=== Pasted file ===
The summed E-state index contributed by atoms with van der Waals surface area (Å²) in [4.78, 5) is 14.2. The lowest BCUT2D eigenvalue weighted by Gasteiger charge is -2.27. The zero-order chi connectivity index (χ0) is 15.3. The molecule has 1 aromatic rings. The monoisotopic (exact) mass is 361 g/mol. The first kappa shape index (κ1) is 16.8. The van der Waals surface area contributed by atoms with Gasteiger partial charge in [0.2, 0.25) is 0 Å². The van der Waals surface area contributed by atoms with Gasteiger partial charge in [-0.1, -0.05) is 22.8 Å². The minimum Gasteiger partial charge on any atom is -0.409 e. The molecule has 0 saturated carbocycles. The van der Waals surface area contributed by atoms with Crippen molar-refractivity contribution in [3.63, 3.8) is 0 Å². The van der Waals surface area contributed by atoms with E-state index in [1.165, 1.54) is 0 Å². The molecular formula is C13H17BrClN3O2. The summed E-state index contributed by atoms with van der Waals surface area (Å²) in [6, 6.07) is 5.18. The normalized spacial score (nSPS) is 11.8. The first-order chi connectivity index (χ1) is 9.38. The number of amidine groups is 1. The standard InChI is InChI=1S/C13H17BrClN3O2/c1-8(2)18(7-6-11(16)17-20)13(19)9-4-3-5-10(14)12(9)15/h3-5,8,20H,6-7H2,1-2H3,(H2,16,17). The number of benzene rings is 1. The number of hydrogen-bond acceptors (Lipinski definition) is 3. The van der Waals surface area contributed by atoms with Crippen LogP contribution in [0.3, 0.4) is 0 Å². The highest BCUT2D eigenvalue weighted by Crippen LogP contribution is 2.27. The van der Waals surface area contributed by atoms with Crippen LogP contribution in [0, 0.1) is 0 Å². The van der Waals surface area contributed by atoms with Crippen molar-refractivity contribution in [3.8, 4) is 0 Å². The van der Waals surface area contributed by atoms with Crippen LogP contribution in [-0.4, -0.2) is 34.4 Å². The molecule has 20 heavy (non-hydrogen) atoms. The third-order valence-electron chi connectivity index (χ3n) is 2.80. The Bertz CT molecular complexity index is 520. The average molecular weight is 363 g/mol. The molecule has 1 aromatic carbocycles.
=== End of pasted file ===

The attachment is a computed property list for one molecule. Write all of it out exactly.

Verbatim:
The summed E-state index contributed by atoms with van der Waals surface area (Å²) in [4.78, 5) is 14.2. The lowest BCUT2D eigenvalue weighted by Gasteiger charge is -2.27. The zero-order chi connectivity index (χ0) is 15.3. The molecule has 1 aromatic rings. The monoisotopic (exact) mass is 361 g/mol. The first kappa shape index (κ1) is 16.8. The van der Waals surface area contributed by atoms with Gasteiger partial charge in [0.2, 0.25) is 0 Å². The van der Waals surface area contributed by atoms with Gasteiger partial charge in [-0.1, -0.05) is 22.8 Å². The minimum Gasteiger partial charge on any atom is -0.409 e. The molecule has 0 saturated carbocycles. The van der Waals surface area contributed by atoms with Crippen molar-refractivity contribution in [3.63, 3.8) is 0 Å². The van der Waals surface area contributed by atoms with E-state index in [1.165, 1.54) is 0 Å². The molecular formula is C13H17BrClN3O2. The summed E-state index contributed by atoms with van der Waals surface area (Å²) in [6, 6.07) is 5.18. The normalized spacial score (nSPS) is 11.8. The first-order chi connectivity index (χ1) is 9.38. The number of amidine groups is 1. The standard InChI is InChI=1S/C13H17BrClN3O2/c1-8(2)18(7-6-11(16)17-20)13(19)9-4-3-5-10(14)12(9)15/h3-5,8,20H,6-7H2,1-2H3,(H2,16,17). The number of benzene rings is 1. The number of hydrogen-bond acceptors (Lipinski definition) is 3. The van der Waals surface area contributed by atoms with Crippen LogP contribution in [0.3, 0.4) is 0 Å². The highest BCUT2D eigenvalue weighted by Crippen LogP contribution is 2.27. The van der Waals surface area contributed by atoms with Crippen LogP contribution in [0, 0.1) is 0 Å². The van der Waals surface area contributed by atoms with Crippen molar-refractivity contribution in [3.8, 4) is 0 Å². The van der Waals surface area contributed by atoms with Crippen LogP contribution in [-0.4, -0.2) is 34.4 Å². The molecule has 20 heavy (non-hydrogen) atoms. The third-order valence-electron chi connectivity index (χ3n) is 2.80. The Bertz CT molecular complexity index is 520. The average molecular weight is 363 g/mol. The molecule has 1 aromatic carbocycles.